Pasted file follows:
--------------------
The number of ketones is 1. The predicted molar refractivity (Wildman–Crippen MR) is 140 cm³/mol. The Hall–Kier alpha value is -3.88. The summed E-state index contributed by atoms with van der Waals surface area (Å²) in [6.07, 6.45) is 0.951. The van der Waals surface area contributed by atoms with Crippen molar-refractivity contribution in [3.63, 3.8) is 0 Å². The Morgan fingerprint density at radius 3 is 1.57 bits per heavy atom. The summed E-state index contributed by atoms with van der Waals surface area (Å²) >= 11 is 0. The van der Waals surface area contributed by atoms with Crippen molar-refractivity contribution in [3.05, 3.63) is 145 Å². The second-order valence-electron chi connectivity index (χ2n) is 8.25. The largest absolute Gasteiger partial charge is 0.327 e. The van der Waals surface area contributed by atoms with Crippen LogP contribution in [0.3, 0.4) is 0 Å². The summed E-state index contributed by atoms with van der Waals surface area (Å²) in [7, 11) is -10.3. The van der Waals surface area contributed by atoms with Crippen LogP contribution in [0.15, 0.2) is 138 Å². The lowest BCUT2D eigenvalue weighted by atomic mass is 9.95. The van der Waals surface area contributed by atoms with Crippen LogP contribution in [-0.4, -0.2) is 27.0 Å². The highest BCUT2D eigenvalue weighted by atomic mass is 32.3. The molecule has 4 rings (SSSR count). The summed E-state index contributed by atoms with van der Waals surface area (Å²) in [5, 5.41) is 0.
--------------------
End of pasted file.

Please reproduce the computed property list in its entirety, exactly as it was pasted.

The number of ketones is 1. The predicted molar refractivity (Wildman–Crippen MR) is 140 cm³/mol. The Hall–Kier alpha value is -3.88. The summed E-state index contributed by atoms with van der Waals surface area (Å²) in [6.07, 6.45) is 0.951. The van der Waals surface area contributed by atoms with Crippen molar-refractivity contribution in [3.63, 3.8) is 0 Å². The Morgan fingerprint density at radius 3 is 1.57 bits per heavy atom. The summed E-state index contributed by atoms with van der Waals surface area (Å²) >= 11 is 0. The van der Waals surface area contributed by atoms with Crippen molar-refractivity contribution in [3.05, 3.63) is 145 Å². The second-order valence-electron chi connectivity index (χ2n) is 8.25. The largest absolute Gasteiger partial charge is 0.327 e. The van der Waals surface area contributed by atoms with Crippen LogP contribution in [0.3, 0.4) is 0 Å². The summed E-state index contributed by atoms with van der Waals surface area (Å²) in [7, 11) is -10.3. The van der Waals surface area contributed by atoms with Crippen LogP contribution in [0.15, 0.2) is 138 Å². The lowest BCUT2D eigenvalue weighted by atomic mass is 9.95. The van der Waals surface area contributed by atoms with Crippen LogP contribution in [-0.4, -0.2) is 27.0 Å². The highest BCUT2D eigenvalue weighted by atomic mass is 32.3. The molecule has 4 rings (SSSR count). The summed E-state index contributed by atoms with van der Waals surface area (Å²) in [5, 5.41) is 0.